(U-WIRE) WASHINGTON – For students all over the country, Super Bowl Sunday is not just an ordinary day of watching football.
“The Super Bowl is so much more than just the game, it’s a huge national cultural event” said Ali Crystal, 20, a student at the University of Maryland. “For me, it means watching all the commercials, the half time show and of course, going to parties and getting together with friends.”
According to the Super Bowl’s website, 78,125 people were present in Jacksonville’s ALLTEL Stadium for Sunday’s game, in which the New England Patriots defeated the Philadelphia Eagles to win their third championship title in four years. For students who were not so lucky to score tickets to the big game, there were many other options for ways to watch the game and have a good time.
Most students who did not want to attend university-associated events went to bars or parties with friends.
“I invited a bunch of friends over to my apartment and we ordered some pizzas and noshed on snack foods,” Crystal, a Patriots fan, said. “It was just a relaxing and much cheaper than going to a bar.” The ESPN Zone, a popular sports bar and restaurant in Washington, sold tickets at a price of $15 an hour for admission to their viewing party, which included raffles and prizes. Tickets to the event were sold out with only standing room available on game day. Bars frequented by students in Philadelphia and Boston were also popular choices for students to go to and enjoy the game in a large group.
Some colleges and universities held Super Bowl parties with free food for students to try to keep celebrations safe. Two college-aged individuals died last year in Boston after victory celebrations for the Patriots and Red Sox.
After the success of televising the World Series at the Nickerson Field, the university’s outdoor stadium, Boston University officials decided to broadcast the Super Bowl onto screens at Agganis Arena, a new inside venue.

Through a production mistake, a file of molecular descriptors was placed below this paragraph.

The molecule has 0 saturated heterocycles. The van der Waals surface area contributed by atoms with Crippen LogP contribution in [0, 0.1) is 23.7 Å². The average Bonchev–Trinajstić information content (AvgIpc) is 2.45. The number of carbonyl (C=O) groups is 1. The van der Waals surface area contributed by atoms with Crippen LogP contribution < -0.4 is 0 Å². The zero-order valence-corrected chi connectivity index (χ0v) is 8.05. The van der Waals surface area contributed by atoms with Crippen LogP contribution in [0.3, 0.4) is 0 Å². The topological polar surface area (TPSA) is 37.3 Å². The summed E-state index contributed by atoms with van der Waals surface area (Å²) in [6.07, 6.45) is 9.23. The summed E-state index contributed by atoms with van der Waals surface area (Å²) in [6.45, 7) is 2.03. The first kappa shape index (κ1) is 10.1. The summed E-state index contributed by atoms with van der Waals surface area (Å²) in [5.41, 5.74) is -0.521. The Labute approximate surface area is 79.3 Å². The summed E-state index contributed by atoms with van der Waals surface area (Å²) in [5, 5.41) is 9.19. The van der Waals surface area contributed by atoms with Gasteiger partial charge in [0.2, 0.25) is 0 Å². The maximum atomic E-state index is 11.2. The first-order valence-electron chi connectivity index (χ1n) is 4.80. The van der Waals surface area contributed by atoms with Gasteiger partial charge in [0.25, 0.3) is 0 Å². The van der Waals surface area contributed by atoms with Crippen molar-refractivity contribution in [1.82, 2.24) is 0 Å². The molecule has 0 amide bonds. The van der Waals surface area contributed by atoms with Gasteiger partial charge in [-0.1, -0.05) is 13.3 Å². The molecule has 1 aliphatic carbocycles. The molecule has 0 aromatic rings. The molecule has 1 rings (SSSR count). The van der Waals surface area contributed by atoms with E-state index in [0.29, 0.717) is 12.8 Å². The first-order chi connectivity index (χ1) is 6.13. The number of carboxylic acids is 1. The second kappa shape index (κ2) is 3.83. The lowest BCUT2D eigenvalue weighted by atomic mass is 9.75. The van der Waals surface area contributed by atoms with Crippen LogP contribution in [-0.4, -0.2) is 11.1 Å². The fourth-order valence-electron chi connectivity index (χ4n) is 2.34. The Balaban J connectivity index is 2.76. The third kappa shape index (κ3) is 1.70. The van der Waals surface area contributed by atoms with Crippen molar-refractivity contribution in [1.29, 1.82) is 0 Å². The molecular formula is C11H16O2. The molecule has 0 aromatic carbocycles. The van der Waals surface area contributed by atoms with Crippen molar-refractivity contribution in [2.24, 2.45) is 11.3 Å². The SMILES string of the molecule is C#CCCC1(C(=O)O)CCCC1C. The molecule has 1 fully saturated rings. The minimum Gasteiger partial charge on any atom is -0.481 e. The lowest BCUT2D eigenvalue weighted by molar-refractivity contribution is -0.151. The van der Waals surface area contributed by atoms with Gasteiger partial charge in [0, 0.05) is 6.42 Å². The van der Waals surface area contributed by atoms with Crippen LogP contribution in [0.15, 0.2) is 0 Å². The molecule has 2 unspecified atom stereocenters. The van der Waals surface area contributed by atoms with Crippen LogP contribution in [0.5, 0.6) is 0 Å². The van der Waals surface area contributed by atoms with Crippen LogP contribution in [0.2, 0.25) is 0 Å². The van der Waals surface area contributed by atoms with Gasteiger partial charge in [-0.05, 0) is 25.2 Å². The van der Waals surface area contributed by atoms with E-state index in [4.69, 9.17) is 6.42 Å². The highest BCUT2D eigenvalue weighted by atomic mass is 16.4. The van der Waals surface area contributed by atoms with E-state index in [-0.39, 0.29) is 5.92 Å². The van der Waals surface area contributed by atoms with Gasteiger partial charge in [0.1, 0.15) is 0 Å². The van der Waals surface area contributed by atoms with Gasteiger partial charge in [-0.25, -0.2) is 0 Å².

“We hope students keep their personal safety in mind, but this will be a place to come watch where students can scream and yell, and it’s alright for them to do that there,” Kenneth Elmore, Boston University Dean of Students, said in the Daily Free Press, a BU student newspaper.
At Northeastern University in Boston, three university-sponsored, alcohol-free parties offered students free pizza, soda, T-shirts and the chance to win an I-pod or a flat screen TV, in addition to the heavy security in place and limited alcohol sales to college students around the city.
“I’ve seen lots of fliers around, gotten letters and had a floor meeting with my RA about the added security and parking restrictions around campus,” said Northeastern freshman Anthony Lella. “NU and the city are really being watchful.”
Boston Mayor Thomas Menino also asked local liquor stores to restrict alcohol sales to students for the Super Bowl.
In Philadelphia, universities also took security measures to prevent riots from breaking out and to insure student safety. Temple University’s Dean Ainsley Carry sent an email out to all students, faculty and administration members Tuesday advising them to celebrate with caution.
Each of Temple’s residence halls hosted a Super Bowl viewing party in their lounges in addition to a big screen viewing with free food sponsored by Student Activities. At Westchester University, outside of Philadelphia, sophomore Angela Kolachny said she attended a face painting day and spirit days showing her Eagles pride. “Everyone here is just so excited and the Eagles are all any one around here is talking about,” Kolachny said. “Many of my friends decided to rent and decorate a van or bus to go down to Jacksonville to tailgate and try and find some tickets.”
In addition to a big screen viewing at the student recreation center, Kolachny said that many student organizations, including fraternities, are using the Super Bowl as a fund raising venue. “One of the frats is having a party and an Eagles costume contest where all proceeds go to benefit local charities,” Kolachny said. “The Eagles are also donating money to charity for the Super Bowl. It is nice to see the team using their fame and fortune this year for a greater good.”
This article appeared in the February 10, 2005 issue of the Hatchet.